It is possible to test how well the observed shear components agree with the relation of Eq. (6) for three of the four days. The other day has negligible shear below 3 m as will be described in section 5. On 7 October, the crosswind shear agrees well with the prediction (Fig. 6). This day, which was the example used in Fig. 4, is the best test of our simple prediction because it is the day with the most consistent wind forcing, in both direction and magnitude, as required by Eq. (6). Consistent winds are also present on 5 October and again the observed magnitude of the crosswind shear agrees with that predicted. The noticeable discrepancy starting at 2100 LT occurs because we transit through the edge of an eddy, during which an ascending band of shear and stratification is evident both in the Chameleon record and the shear record from a lower-frequency current profiler (not shown).

On 6 October, the change in direction of the wind throughout the day is appreciable. The speed in the nominal crosswind direction is persistently and appreciably negative between 0800 and 1200 LT. Conversely, after 1600 LT, it is positive and nearly the same magnitude as the speed in nominal along-wind direction. Consequently, the magnitude of the predicted shear in the crosswind direction is underestimated prior to approximately 1600 LT and overestimated thereafter.

Inertial turning of the sheared layer is particularly clear in our idealized model (Fig. 7). That is, Eq. (6) works especially well at predicting the crosswind shear (Fig. 7h) because the wind stress in the crosswind direction is always zero. The data are also not noisy and we can objectively define an appropriate layer to average the shear over (dashed lines in Figs. 7e,f): for a given time, the dashed lines enclose the vertical region in which the temperature gradient is at least half as large as the maximum temperature gradient for that time.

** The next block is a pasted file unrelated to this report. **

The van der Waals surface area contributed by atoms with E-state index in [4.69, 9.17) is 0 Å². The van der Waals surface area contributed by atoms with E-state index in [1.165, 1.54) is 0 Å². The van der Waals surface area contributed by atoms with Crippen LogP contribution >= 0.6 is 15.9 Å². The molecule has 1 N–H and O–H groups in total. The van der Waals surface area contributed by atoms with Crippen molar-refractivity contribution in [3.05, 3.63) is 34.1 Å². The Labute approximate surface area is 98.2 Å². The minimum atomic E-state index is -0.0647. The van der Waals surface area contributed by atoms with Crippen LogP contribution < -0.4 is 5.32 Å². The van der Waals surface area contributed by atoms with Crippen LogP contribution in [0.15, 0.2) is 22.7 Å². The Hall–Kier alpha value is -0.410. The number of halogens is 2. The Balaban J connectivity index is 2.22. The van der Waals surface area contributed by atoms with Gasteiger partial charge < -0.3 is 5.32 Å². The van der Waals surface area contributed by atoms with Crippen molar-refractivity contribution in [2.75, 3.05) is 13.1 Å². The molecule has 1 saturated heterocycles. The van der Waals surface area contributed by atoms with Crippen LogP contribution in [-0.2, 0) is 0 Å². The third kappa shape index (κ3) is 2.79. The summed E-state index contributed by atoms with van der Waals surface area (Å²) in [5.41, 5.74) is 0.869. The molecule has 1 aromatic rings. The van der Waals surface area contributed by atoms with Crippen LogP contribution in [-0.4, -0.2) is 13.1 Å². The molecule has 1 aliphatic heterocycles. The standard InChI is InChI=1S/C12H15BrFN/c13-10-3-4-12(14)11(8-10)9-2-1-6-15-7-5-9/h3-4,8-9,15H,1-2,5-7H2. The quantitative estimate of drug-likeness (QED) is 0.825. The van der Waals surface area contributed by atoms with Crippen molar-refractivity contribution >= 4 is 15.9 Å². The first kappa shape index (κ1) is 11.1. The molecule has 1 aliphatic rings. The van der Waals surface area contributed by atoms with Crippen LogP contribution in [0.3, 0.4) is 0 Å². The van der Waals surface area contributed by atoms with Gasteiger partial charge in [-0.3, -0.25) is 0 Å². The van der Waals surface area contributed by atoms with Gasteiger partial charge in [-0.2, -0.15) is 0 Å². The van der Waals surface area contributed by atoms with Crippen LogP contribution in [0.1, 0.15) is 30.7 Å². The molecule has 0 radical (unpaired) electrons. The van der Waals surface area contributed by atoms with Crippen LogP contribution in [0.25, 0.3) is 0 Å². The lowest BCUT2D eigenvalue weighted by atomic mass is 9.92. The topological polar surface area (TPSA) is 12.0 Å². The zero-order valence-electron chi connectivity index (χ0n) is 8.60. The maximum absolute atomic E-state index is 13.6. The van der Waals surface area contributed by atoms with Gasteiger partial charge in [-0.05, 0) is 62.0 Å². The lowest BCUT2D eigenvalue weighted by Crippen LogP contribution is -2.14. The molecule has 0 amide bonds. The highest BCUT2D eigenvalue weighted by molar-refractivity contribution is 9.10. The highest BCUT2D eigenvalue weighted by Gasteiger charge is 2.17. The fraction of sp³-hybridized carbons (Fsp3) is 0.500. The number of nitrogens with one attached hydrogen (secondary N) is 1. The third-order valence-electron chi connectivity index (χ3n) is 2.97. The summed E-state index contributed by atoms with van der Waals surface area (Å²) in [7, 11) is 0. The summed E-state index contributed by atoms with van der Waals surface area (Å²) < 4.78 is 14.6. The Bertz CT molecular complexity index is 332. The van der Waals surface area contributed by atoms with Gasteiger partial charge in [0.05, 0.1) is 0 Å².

Fig. 7.
Fig. 7.

(a)–(h) Simulation of an idealized DWL. Forcing includes a constant 4 m s−1 wind in the x direction, sinusoidal insolation, and constant surface heat loss. The shear components shown in (h) are the vertical averages between the dashed lines in (e) and (f). These lines trace the boundary of ad hoc definition of the sheared layer (see text). Two temperature gradient contours are repeated to aid comparison.

Citation: Journal of Physical Oceanography 50, 3; 10.1175/JPO-D-19-0207.1

5. Differing shear regimes at low and moderate wind speed

The colocation of shear and stratification in the 7 October example described earlier (Fig. 4) is a hint that the DWL may be in a state of marginal instability (Thorpe and Liu 2009). This can be confirmed by demonstrating that the Richardson number (Ri = N2/S2, where S is shear and N is buoyancy frequency) fluctuates about a critical value of 0.25. In this marginal state, there is a balance in which wind forcing works to increase shear and decrease Ri, but shear-induced mixing works to increase Ri. Here we present results in terms of the reduced squared shear (S2 − 4N2), a quantity more robust to noise than Ri. When S2 − 4N2 > 0, flow is unstable to shear instability. Ultimately, we will demonstrate that this occurs provided wind speeds are sufficiently large (2 m s−1).